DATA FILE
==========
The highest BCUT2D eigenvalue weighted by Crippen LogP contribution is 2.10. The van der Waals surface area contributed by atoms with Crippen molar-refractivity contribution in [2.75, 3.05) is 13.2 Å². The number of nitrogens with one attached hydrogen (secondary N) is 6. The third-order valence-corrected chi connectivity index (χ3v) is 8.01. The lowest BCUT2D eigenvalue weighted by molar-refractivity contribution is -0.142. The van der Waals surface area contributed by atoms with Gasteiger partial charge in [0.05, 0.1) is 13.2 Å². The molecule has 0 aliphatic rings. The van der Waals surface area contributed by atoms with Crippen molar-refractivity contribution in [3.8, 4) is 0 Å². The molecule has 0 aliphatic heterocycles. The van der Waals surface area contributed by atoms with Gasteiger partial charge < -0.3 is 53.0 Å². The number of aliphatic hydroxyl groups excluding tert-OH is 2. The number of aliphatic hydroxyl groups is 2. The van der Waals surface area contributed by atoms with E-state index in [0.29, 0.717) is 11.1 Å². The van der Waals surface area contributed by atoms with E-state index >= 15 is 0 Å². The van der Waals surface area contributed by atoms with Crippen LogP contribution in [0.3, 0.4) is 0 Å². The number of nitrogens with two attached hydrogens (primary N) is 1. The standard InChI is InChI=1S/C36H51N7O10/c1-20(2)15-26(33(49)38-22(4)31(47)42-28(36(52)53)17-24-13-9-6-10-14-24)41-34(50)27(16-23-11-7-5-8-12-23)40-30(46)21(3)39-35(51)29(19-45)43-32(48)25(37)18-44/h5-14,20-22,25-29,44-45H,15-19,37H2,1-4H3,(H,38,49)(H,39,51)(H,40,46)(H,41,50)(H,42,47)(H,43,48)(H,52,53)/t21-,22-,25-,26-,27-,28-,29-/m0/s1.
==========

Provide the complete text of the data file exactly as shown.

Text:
The highest BCUT2D eigenvalue weighted by Crippen LogP contribution is 2.10. The van der Waals surface area contributed by atoms with Crippen molar-refractivity contribution in [2.75, 3.05) is 13.2 Å². The number of nitrogens with one attached hydrogen (secondary N) is 6. The third-order valence-corrected chi connectivity index (χ3v) is 8.01. The lowest BCUT2D eigenvalue weighted by molar-refractivity contribution is -0.142. The van der Waals surface area contributed by atoms with Gasteiger partial charge in [0.05, 0.1) is 13.2 Å². The molecule has 0 aliphatic rings. The van der Waals surface area contributed by atoms with Crippen molar-refractivity contribution in [3.8, 4) is 0 Å². The molecule has 0 aliphatic heterocycles. The van der Waals surface area contributed by atoms with Gasteiger partial charge < -0.3 is 53.0 Å². The number of aliphatic hydroxyl groups excluding tert-OH is 2. The number of aliphatic hydroxyl groups is 2. The van der Waals surface area contributed by atoms with E-state index in [0.29, 0.717) is 11.1 Å². The van der Waals surface area contributed by atoms with E-state index >= 15 is 0 Å². The van der Waals surface area contributed by atoms with Crippen LogP contribution in [0.3, 0.4) is 0 Å². The number of nitrogens with two attached hydrogens (primary N) is 1. The standard InChI is InChI=1S/C36H51N7O10/c1-20(2)15-26(33(49)38-22(4)31(47)42-28(36(52)53)17-24-13-9-6-10-14-24)41-34(50)27(16-23-11-7-5-8-12-23)40-30(46)21(3)39-35(51)29(19-45)43-32(48)25(37)18-44/h5-14,20-22,25-29,44-45H,15-19,37H2,1-4H3,(H,38,49)(H,39,51)(H,40,46)(H,41,50)(H,42,47)(H,43,48)(H,52,53)/t21-,22-,25-,26-,27-,28-,29-/m0/s1.